Historically speaking, Gilani and late Abdul Ghani Lone have always been opposing each other in the Valley politics since the early 1980s. Lone was a liberal Kashmiri nationalist leader and struggled for independent state of Jammu & Kashmir. Lone and his party believe on liberal values. The People’s Conference still wants re-definition of the Kashmiri struggle in the changed paradigm. Lone argued to reshape whole resistance struggle in the wake of new ground realities. Over the last few years, Ghani Lone emerged a strong voice of Kashmiri masses. Meanwhile, his relations with Islamabad turned sour due to his blunt criticism of its polices, which could never get back to normal until his sudden death.
Unlike Lone, Syed Ali Gilani emerged in the 1970s as a key political leader from the platform of the Jamaat-i-Islami. He has been playing a significant role during the 1980s and 1990s and still has an impressive following among the masses. He is the only political figure enjoying full confidence of the militants. He is generally known as a firebrand politician having strong affection for Pakistan. His politics is based on religion and he terms the Kashmir resistance a religious struggle. He firmly believes that New Delhi would not allow the Kashmiris their right of self-determination unless it is inflicted an unbearable cost.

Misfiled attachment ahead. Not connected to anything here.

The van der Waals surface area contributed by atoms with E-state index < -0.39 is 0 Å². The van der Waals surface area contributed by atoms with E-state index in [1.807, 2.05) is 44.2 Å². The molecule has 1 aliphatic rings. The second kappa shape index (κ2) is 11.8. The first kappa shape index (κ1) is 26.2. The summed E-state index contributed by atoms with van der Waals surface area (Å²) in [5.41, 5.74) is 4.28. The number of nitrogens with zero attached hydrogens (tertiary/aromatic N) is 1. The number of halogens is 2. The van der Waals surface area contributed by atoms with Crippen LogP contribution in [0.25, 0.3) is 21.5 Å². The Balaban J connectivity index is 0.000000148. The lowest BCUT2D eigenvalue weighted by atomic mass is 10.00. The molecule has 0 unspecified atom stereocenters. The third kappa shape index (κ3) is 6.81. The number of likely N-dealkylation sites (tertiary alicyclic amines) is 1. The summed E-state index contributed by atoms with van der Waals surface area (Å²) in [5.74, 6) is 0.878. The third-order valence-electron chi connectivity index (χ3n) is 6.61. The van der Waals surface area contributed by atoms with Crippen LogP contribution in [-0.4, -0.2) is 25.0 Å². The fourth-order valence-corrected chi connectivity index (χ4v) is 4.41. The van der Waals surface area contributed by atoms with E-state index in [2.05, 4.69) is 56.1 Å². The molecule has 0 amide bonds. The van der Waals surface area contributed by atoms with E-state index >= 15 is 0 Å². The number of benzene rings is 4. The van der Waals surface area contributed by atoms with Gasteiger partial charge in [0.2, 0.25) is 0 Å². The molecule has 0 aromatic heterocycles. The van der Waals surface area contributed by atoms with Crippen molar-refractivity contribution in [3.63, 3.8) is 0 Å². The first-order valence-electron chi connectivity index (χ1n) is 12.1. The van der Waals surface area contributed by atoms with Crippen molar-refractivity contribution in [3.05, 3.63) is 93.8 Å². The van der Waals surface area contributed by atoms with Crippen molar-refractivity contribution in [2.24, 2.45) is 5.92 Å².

Seen in this context, the Hurriyat leaders’ row is rooted in their respective ideologies and their different worldviews. Now the proxy candidate controversy has become a personality clash between Lone and Gilani. Although Gilani and late Ghani Lone have been bitter critics of each other since long, both the leaders spent many years together in jail and cooperated each other for about a decade.
Before going into the details of the consequence of the row, let’s take an overview of the Hurriyat Conference’s decade long performance. The Hurriyat is a unique experience in resistance struggles in the present times. It incorporated all the shades of opinion in the Kashmiri civil society. It is a loosely knit organisation with internal difference and contradictions. Strangely enough, the Hurriyat has recently completed its 10 years of keeping together different voices such as the pro-Pakistan, pro-independent, and more interestingly with the liberals and fundamentalists in its fold. Now the Hurriyat comprises of three major groups ie moderates, hard-liners and centrist. Every group tries to prevail upon the umbrella organisation to use it in pursuance of its views and interests. In such circumstances, it is quite obvious that there would be difference of perceptions. But the ongoing infighting has crossed all limits and reached a climax where public will have to come out to get round the leaders. Otherwise, their sacrifices would be wasted — just because of unreliable and myopic leadership.